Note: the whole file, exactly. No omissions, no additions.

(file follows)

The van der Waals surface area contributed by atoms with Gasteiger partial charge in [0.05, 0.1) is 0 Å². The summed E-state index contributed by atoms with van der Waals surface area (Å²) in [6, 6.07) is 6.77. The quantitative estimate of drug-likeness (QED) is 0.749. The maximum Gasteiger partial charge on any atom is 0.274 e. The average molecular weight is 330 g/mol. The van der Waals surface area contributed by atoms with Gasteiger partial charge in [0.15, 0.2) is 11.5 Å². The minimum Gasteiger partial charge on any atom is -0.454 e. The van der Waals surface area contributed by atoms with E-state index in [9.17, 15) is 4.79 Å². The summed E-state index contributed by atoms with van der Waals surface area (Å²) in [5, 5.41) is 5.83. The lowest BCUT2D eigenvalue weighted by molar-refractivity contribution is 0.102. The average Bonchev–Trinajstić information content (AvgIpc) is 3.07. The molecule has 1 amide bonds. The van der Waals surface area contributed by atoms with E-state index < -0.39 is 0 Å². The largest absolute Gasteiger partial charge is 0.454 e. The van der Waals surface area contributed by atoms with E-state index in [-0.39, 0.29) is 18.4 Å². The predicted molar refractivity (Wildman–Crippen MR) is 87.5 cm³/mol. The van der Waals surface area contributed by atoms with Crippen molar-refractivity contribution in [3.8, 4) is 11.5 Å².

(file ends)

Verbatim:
The van der Waals surface area contributed by atoms with Gasteiger partial charge in [0.05, 0.1) is 0 Å². The summed E-state index contributed by atoms with van der Waals surface area (Å²) in [6, 6.07) is 6.77. The quantitative estimate of drug-likeness (QED) is 0.749. The maximum Gasteiger partial charge on any atom is 0.274 e. The average molecular weight is 330 g/mol. The van der Waals surface area contributed by atoms with Gasteiger partial charge in [0.15, 0.2) is 11.5 Å². The minimum Gasteiger partial charge on any atom is -0.454 e. The van der Waals surface area contributed by atoms with E-state index in [9.17, 15) is 4.79 Å². The summed E-state index contributed by atoms with van der Waals surface area (Å²) in [5, 5.41) is 5.83. The lowest BCUT2D eigenvalue weighted by molar-refractivity contribution is 0.102. The average Bonchev–Trinajstić information content (AvgIpc) is 3.07. The molecule has 1 amide bonds. The van der Waals surface area contributed by atoms with E-state index < -0.39 is 0 Å². The largest absolute Gasteiger partial charge is 0.454 e. The van der Waals surface area contributed by atoms with E-state index in [-0.39, 0.29) is 18.4 Å². The predicted molar refractivity (Wildman–Crippen MR) is 87.5 cm³/mol. The van der Waals surface area contributed by atoms with Crippen molar-refractivity contribution in [3.8, 4) is 11.5 Å².